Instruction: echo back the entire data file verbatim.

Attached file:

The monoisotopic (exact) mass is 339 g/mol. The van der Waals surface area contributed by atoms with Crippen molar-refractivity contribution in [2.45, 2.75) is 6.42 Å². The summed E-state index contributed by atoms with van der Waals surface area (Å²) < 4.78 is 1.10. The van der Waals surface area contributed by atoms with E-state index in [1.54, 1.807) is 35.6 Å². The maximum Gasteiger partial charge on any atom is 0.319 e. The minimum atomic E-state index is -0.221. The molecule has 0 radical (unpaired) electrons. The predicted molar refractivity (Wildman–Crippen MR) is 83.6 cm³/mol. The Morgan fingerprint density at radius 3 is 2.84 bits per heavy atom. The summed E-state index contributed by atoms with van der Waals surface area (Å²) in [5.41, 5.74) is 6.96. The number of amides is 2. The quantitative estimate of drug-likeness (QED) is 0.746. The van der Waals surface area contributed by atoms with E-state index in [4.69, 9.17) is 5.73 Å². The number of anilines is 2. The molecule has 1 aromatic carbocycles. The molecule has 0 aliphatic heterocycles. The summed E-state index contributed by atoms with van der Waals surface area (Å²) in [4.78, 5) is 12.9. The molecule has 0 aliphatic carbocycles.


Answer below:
The monoisotopic (exact) mass is 339 g/mol. The van der Waals surface area contributed by atoms with Crippen molar-refractivity contribution in [2.45, 2.75) is 6.42 Å². The summed E-state index contributed by atoms with van der Waals surface area (Å²) < 4.78 is 1.10. The van der Waals surface area contributed by atoms with E-state index in [1.54, 1.807) is 35.6 Å². The maximum Gasteiger partial charge on any atom is 0.319 e. The minimum atomic E-state index is -0.221. The molecule has 0 radical (unpaired) electrons. The predicted molar refractivity (Wildman–Crippen MR) is 83.6 cm³/mol. The Morgan fingerprint density at radius 3 is 2.84 bits per heavy atom. The summed E-state index contributed by atoms with van der Waals surface area (Å²) in [5.41, 5.74) is 6.96. The number of amides is 2. The quantitative estimate of drug-likeness (QED) is 0.746. The van der Waals surface area contributed by atoms with E-state index in [4.69, 9.17) is 5.73 Å². The number of anilines is 2. The molecule has 1 aromatic carbocycles. The molecule has 0 aliphatic heterocycles. The summed E-state index contributed by atoms with van der Waals surface area (Å²) in [4.78, 5) is 12.9. The molecule has 0 aliphatic carbocycles.